Parents – It's Not "All About The Kids"

It's not exactly wrong to tell your child "No".

Child Playing - Mother Reading in the Background

This post was written as part of Peeve Week 2: Misconceptions.

I seriously considered gluing a leaf the other day.

Bethy picked a leaf on a walk and just as we were nearing our gate she ripped it in half.

“I think you can mend this,” she said, holding the two halves side by side, “I’m just putting them together.”

And, just for a moment…

Because, as a parent, we’d do anything for our children, wouldn’t we? Not if you value your sanity, and the life of your kids!

Who comes first? The parent. Every time! The reason we can say so is that, most of the time, parents can do for their children, and we want to, and we do so with a happy skip in our step. But, heaven help the family when Mum or Dad do something when the little voice in their head is saying, “I really don’t want to be doing this.” That voice should be accompanied by the shark music from Jaws. It’s a warning. It says, Get out of the water! Now! If we ignore the voice, the music is only going to get faster and reach a crescendo, and before the day is done the boat will be tipped over and the water will be turning red with the blood of innocent victims.

You Can Be A Little Bit Nicer Than You Feel – But Not Much

As parents, we have to listen to that voice and be honest with our children: “I really don’t feel like doing that.” We can’t take them to all the places they want to go, or play all the games they want to play. Sometimes we have to say to ourselves, “No. Enough is enough,” so that our inclination to parent our children is preserved and fresh. Parents need time to read the books they want to read, or play an instrument. They need time to live their own life or they will become resentful and will take it out on the rest of the family.

The benefit of this is that it allows (forces?) children to do for themselves. Let them entertain themselves, find their own way to places, have friends over rather than go out, do their own household chores.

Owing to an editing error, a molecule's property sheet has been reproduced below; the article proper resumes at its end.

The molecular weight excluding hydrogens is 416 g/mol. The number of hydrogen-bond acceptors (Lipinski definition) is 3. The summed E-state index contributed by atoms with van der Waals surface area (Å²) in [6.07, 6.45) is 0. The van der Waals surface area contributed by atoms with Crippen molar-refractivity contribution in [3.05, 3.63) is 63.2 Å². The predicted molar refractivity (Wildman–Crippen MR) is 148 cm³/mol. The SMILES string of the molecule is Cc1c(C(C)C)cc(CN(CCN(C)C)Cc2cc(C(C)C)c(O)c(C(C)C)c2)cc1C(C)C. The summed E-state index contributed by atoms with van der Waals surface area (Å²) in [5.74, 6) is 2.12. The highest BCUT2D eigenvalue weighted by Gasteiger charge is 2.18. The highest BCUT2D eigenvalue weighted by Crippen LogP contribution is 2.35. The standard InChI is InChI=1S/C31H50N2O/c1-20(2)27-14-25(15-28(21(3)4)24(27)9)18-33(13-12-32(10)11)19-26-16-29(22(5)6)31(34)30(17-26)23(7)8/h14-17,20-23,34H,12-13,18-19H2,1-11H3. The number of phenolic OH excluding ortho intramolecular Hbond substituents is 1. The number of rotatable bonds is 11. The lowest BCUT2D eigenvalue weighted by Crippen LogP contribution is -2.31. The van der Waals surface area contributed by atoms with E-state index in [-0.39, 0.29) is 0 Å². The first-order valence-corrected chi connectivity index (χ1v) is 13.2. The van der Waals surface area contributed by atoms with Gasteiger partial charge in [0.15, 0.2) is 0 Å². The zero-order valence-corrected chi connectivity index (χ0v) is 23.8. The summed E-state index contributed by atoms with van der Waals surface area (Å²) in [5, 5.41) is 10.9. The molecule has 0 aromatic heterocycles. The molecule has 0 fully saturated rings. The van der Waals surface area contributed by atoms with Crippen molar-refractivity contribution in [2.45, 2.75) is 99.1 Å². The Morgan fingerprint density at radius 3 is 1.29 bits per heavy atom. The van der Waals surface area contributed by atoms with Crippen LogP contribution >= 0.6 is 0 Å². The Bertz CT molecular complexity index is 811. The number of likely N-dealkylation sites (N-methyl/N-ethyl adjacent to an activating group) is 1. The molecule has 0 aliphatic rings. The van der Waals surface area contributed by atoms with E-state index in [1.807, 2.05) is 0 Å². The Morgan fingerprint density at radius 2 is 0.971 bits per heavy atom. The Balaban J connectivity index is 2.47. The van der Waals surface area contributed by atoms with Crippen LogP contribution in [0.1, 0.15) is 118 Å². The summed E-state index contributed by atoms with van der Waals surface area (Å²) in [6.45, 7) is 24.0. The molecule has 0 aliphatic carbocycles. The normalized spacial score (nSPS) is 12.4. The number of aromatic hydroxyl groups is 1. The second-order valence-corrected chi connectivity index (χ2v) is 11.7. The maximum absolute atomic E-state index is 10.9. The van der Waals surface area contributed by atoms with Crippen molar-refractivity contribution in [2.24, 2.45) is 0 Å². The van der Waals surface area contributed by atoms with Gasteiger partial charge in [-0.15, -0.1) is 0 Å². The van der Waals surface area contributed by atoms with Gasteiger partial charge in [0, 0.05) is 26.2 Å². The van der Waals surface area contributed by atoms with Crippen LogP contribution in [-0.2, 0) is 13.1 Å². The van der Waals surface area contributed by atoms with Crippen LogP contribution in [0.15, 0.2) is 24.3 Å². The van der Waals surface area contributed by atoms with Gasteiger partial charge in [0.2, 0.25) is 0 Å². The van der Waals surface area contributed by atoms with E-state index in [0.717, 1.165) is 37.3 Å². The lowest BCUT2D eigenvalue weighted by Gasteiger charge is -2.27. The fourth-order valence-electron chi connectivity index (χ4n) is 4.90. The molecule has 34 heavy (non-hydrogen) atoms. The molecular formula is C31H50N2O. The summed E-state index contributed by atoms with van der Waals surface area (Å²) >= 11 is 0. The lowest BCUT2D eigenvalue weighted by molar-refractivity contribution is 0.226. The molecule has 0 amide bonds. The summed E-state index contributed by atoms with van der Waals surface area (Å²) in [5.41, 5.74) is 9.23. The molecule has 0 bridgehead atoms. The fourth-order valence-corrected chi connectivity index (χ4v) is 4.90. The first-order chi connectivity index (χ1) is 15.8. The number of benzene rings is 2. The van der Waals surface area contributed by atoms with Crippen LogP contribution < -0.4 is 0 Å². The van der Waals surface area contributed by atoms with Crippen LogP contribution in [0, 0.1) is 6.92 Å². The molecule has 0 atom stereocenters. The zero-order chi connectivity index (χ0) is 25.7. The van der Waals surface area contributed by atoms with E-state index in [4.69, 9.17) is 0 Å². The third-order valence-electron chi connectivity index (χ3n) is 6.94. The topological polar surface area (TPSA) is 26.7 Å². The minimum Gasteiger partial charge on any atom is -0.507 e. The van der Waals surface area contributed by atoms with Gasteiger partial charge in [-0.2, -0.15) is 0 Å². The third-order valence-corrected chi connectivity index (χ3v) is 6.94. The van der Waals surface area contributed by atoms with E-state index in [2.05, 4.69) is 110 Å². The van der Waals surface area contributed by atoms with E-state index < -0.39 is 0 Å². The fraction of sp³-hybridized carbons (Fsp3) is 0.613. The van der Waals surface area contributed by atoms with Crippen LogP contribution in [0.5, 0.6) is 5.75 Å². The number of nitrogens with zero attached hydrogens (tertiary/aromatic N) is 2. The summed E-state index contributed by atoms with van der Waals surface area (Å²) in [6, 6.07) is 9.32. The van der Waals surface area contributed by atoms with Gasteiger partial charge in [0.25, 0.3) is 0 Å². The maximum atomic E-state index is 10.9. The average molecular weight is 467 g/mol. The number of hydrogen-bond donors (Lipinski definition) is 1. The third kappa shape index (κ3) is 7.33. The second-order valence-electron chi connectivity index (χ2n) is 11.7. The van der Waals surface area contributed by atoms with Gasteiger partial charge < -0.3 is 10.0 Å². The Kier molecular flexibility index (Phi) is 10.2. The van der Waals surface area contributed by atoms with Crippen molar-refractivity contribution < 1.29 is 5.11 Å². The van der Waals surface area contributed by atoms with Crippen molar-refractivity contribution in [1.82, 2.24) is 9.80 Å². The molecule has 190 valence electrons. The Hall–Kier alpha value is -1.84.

Most mornings I like to get up early to read, write, or research. More often than not I can do this undisturbed but occasionally I hear the tell-tale shuffling from upstairs, the bump and pad, the creaking of the stairs. At one time my body would tense up and my stress level would rise. Not any more. If she gets up, she gets up. “Daddy’s doing some work, Beth. I’m glad to have you with me, but you’ll have to read or draw.” If I’m able to be a little bit nicer than I feel we split the screen and she uses headphones to watch some videos.

The irony, of course, is that when parents put themselves first, look after their own needs, listen to the warning voice and not ignore their feelings, then it really is all about the children because only by doing that can parents really be at their best for them – and for the whole family.

Rory Sullivan is currently – and probably forever – residing in the UK. As a parent and (once) a child, Rory writes on hamelife.com about communication between parent and child. This article was originally published on his site: Parents – It’s Not All About The Children.

5 thoughts on “Parents – It's Not "All About The Kids"”

  1. Rory,

    This is a great eye-opening post. I have never had a child, but I was 13 when my half-brother was born. I changed diapers, had to watch him, and other unmentionable things. It's true that it isn't necessarily always about the little ones.

    On a un-related note, I think Simonne (All Tips and Tricks) should do a spin-off of this post and say, "Cat Owners, It's Not Always About the Cats." And then in her post, she would say, "I'm sorry. I was mistaken."

  2. music from Jaws… boat tipped over… water turning red…
    That did it for me – no more giving up to my daughter's request to spend more time with her…

    Actually, I'm not always giving up… I do want her to grow up to be an independent person. It's getting better now. She knows when mommy is busy and can entertain herself for sometime.

  3. This post was very well written! I do agree with your parenting method, and it's definitely how I want to raise my children.

    My relationship with my parents, I can't say its "unique" cause I don't know if it is, but it's different… we don't particularly treat each other as specifically "mum;dad;daughter", but like housemates and friends. They don't particularly set 'boundaries', as I know what's wrong and right, but if I do do wrong, then they will lecture a bit and put a few boundaries in. I suppose it depends on the child… I'm a very 'goody' kind of person lol.

    Honestly I worry a bit about when I become a parent, whether I'll do a good job parenting and raising my child… eeee.

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